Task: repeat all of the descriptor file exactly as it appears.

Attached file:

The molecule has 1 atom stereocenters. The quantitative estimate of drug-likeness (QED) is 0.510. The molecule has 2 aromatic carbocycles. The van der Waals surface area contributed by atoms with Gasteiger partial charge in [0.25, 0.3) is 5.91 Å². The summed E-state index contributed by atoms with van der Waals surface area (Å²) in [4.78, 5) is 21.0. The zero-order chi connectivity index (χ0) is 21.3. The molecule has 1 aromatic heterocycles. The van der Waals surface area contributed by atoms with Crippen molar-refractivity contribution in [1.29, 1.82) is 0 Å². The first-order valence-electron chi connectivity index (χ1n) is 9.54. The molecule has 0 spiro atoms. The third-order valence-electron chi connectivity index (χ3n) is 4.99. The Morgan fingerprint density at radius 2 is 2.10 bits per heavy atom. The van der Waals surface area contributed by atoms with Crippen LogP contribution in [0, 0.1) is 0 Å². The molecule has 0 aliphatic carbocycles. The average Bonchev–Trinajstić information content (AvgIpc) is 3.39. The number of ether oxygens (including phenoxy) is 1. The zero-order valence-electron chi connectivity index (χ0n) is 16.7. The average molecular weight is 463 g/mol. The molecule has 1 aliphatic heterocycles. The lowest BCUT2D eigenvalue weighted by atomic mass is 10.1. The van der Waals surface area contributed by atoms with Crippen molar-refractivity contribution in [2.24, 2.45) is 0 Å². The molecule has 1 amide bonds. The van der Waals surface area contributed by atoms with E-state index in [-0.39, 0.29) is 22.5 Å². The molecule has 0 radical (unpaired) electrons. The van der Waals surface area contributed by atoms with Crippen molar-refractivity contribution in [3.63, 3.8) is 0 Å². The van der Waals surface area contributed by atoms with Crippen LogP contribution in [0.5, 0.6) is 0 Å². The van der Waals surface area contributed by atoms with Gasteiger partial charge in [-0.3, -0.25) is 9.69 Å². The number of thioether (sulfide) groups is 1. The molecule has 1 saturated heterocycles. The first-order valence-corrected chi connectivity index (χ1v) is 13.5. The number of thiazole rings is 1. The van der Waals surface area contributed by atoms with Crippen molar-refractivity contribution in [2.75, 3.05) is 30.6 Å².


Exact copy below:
The molecule has 1 atom stereocenters. The quantitative estimate of drug-likeness (QED) is 0.510. The molecule has 2 aromatic carbocycles. The van der Waals surface area contributed by atoms with Gasteiger partial charge in [0.25, 0.3) is 5.91 Å². The summed E-state index contributed by atoms with van der Waals surface area (Å²) in [4.78, 5) is 21.0. The zero-order chi connectivity index (χ0) is 21.3. The molecule has 1 aromatic heterocycles. The van der Waals surface area contributed by atoms with Crippen molar-refractivity contribution in [1.29, 1.82) is 0 Å². The first-order valence-electron chi connectivity index (χ1n) is 9.54. The molecule has 0 spiro atoms. The third-order valence-electron chi connectivity index (χ3n) is 4.99. The Morgan fingerprint density at radius 2 is 2.10 bits per heavy atom. The van der Waals surface area contributed by atoms with Crippen LogP contribution in [0, 0.1) is 0 Å². The molecule has 0 aliphatic carbocycles. The average Bonchev–Trinajstić information content (AvgIpc) is 3.39. The number of ether oxygens (including phenoxy) is 1. The zero-order valence-electron chi connectivity index (χ0n) is 16.7. The average molecular weight is 463 g/mol. The molecule has 1 aliphatic heterocycles. The lowest BCUT2D eigenvalue weighted by atomic mass is 10.1. The van der Waals surface area contributed by atoms with Crippen molar-refractivity contribution in [2.24, 2.45) is 0 Å². The molecule has 1 amide bonds. The van der Waals surface area contributed by atoms with E-state index in [-0.39, 0.29) is 22.5 Å². The molecule has 0 radical (unpaired) electrons. The van der Waals surface area contributed by atoms with Crippen molar-refractivity contribution in [3.63, 3.8) is 0 Å². The van der Waals surface area contributed by atoms with Crippen LogP contribution in [0.5, 0.6) is 0 Å². The van der Waals surface area contributed by atoms with Gasteiger partial charge in [-0.3, -0.25) is 9.69 Å². The number of thioether (sulfide) groups is 1. The molecule has 1 saturated heterocycles. The first-order valence-corrected chi connectivity index (χ1v) is 13.5. The number of thiazole rings is 1. The van der Waals surface area contributed by atoms with Crippen molar-refractivity contribution in [2.75, 3.05) is 30.6 Å².